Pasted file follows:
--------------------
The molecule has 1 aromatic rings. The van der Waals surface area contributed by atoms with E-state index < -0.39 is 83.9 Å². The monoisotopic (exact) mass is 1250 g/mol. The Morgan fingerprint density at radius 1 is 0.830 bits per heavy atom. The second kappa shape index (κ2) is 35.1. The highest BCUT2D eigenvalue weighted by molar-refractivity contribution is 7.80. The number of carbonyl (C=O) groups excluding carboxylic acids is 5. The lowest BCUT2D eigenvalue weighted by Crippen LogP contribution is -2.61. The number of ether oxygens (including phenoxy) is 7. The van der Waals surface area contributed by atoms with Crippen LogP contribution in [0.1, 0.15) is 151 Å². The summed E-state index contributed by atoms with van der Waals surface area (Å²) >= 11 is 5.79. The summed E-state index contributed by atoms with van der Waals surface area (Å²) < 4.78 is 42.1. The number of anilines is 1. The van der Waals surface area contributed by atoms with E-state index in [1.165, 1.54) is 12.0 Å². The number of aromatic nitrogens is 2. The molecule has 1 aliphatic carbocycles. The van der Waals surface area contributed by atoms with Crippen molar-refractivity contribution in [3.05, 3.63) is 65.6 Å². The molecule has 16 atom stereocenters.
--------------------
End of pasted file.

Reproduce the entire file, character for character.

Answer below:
The molecule has 1 aromatic rings. The van der Waals surface area contributed by atoms with E-state index < -0.39 is 83.9 Å². The monoisotopic (exact) mass is 1250 g/mol. The Morgan fingerprint density at radius 1 is 0.830 bits per heavy atom. The second kappa shape index (κ2) is 35.1. The highest BCUT2D eigenvalue weighted by molar-refractivity contribution is 7.80. The number of carbonyl (C=O) groups excluding carboxylic acids is 5. The lowest BCUT2D eigenvalue weighted by Crippen LogP contribution is -2.61. The number of ether oxygens (including phenoxy) is 7. The van der Waals surface area contributed by atoms with Crippen LogP contribution in [0.1, 0.15) is 151 Å². The summed E-state index contributed by atoms with van der Waals surface area (Å²) >= 11 is 5.79. The summed E-state index contributed by atoms with van der Waals surface area (Å²) < 4.78 is 42.1. The number of anilines is 1. The van der Waals surface area contributed by atoms with E-state index in [1.165, 1.54) is 12.0 Å². The number of aromatic nitrogens is 2. The molecule has 1 aliphatic carbocycles. The van der Waals surface area contributed by atoms with Crippen molar-refractivity contribution in [3.05, 3.63) is 65.6 Å². The molecule has 16 atom stereocenters.